Another brief link dump of some random stories that caught my eye during the last week of this election cycle.
This brief RTE podcast brings up gender quotas, which are seeing their first test of effectiveness in this election. I opposed them, but have long since accepted that they are now part and parcel of the Irish electoral system. That being said, it’s interesting to get women’s perspectives on them now that we are on the verge of the coming election, which already has the most female candidates of any general election in the history of the state. The trick is getting the most women ever elected.
It’s evidence of how dumb the coverage of the election can get that this story, wherein Enda Kenny and Gerry Adams briefly met each other on the campaign trial, exchanging brief pleasantries, kept popping up everywhere for me, on news sites, Facebook, Twitter, as one of the biggest stories of the day. Give me a break with this kind of stuff, please? It’s as if the media is annoyed that the two didn’t start slinging insults, and so must make a big deal out of them doing the exact opposite. I think this meeting got more attention than the radio interviews that the two did that day.
Something to remember when it comes to all the talk of coalitions to be formed or avoided: Fianna Fail’s structural rules mean that it cannot go into coalition with anyone without the approval of their larger membership, in the form of a special Ard Fheis decision. If it was just the parliamentary party, I could well imagine Fianna Fail cutting a deal, whatever Martin’s current pronunciations in the topic. The likes of Dermot Ahern and Willie O’Dea have been flying the kites on that kind of idea just recently. But the larger structure? Not I hope I think. You’ve got the local men and women there with no mind for national politics, and the younger crowd fresh from their time at Ogra, who seem to disdain Fine Gael with the kind of exuberance reserved for those in their early twenties. It would have to be a hell of a deal to win them over.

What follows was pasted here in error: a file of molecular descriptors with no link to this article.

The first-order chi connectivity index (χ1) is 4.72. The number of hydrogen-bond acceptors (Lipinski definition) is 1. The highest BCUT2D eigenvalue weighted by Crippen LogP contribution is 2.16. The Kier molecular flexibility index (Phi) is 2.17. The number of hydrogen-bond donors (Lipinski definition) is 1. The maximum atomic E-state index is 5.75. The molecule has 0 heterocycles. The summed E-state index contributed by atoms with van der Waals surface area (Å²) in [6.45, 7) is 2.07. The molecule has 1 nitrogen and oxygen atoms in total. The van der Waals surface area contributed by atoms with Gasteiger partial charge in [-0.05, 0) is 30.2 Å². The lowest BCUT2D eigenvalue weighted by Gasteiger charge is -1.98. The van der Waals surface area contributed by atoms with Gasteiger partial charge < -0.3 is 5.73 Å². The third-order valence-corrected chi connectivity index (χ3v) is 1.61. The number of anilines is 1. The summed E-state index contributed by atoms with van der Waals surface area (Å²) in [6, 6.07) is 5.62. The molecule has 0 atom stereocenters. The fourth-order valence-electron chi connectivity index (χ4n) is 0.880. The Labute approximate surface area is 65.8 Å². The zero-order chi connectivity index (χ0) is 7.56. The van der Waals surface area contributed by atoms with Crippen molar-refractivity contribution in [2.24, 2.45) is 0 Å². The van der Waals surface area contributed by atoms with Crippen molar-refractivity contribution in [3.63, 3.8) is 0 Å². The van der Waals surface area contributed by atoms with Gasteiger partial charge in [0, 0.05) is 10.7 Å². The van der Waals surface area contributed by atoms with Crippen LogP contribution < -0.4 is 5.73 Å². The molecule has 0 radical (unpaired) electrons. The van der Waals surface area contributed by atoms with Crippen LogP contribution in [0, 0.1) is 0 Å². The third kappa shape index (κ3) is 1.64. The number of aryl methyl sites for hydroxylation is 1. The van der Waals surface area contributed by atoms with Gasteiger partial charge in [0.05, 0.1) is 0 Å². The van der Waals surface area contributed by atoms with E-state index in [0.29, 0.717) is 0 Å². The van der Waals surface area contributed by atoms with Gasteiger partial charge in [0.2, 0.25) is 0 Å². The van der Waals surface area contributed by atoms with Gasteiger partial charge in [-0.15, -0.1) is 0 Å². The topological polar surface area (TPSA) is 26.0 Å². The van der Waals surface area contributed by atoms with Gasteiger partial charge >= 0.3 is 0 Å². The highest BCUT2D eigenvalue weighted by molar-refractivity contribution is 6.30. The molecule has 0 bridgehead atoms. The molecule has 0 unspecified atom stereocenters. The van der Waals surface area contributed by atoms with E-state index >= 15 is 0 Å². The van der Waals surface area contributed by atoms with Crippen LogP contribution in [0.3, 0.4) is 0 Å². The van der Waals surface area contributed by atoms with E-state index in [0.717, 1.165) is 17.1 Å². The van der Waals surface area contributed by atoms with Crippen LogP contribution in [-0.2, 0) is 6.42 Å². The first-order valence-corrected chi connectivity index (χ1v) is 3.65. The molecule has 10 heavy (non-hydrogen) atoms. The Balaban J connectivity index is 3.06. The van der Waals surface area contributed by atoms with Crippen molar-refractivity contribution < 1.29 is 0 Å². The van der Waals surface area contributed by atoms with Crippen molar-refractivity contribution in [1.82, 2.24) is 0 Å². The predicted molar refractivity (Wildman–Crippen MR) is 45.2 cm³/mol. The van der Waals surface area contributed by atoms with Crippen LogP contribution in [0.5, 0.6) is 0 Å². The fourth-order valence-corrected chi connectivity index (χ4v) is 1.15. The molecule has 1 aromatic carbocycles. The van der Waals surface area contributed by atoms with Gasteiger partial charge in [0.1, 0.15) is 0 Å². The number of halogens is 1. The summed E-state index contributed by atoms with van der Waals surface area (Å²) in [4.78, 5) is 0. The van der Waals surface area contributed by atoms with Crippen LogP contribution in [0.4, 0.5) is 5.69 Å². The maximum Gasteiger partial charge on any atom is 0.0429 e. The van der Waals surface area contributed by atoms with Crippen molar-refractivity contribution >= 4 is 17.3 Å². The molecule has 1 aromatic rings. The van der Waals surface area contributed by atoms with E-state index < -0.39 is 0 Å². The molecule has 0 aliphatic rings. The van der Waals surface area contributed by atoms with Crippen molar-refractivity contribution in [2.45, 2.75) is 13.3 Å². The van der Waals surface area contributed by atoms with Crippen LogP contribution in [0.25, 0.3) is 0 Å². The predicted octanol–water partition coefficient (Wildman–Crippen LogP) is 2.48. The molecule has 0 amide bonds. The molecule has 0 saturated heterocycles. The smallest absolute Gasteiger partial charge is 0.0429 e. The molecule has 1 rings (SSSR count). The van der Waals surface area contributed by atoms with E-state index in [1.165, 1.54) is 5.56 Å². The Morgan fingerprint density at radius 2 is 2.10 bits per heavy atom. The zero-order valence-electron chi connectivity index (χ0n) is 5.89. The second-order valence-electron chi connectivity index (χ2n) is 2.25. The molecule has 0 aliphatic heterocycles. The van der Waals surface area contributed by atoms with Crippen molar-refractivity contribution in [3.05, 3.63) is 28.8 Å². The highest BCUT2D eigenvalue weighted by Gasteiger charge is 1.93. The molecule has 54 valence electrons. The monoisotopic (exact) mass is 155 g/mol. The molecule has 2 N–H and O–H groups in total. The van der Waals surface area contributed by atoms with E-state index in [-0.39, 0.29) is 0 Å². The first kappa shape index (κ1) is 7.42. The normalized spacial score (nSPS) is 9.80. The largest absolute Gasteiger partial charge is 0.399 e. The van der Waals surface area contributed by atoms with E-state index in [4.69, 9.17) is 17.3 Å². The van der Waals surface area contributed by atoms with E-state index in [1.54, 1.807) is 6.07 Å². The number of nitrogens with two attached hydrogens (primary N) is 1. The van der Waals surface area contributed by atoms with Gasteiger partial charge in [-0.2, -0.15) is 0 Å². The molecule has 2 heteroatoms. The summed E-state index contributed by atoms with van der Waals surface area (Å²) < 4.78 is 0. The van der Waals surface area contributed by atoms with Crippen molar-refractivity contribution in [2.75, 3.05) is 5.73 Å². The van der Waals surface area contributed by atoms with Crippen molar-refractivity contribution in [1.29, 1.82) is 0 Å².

Lastly, The Journal is providing a decent service for anyone interested: fact-checking claims made during debates, and categorising them as true or false (or, in many cases, half-truths or partially false). There’s something to be said for a neutral party that can cut through the waffle and pierce the heart of the matter, using the records, numbers and quotations of note. In the end, it doesn’t really matter too much – I continue to maintain that debates are way more about presentation and delivery than substantial political debate, and I mean that in terms of what the viewer is looking for, whatever they actually say – but still provides an interesting insight into the way figures are bent and arms chanced when up on stage.
Next week we continue on with looks at Kildare North’s remaining candidates and more issues close to me heart in this election cycle.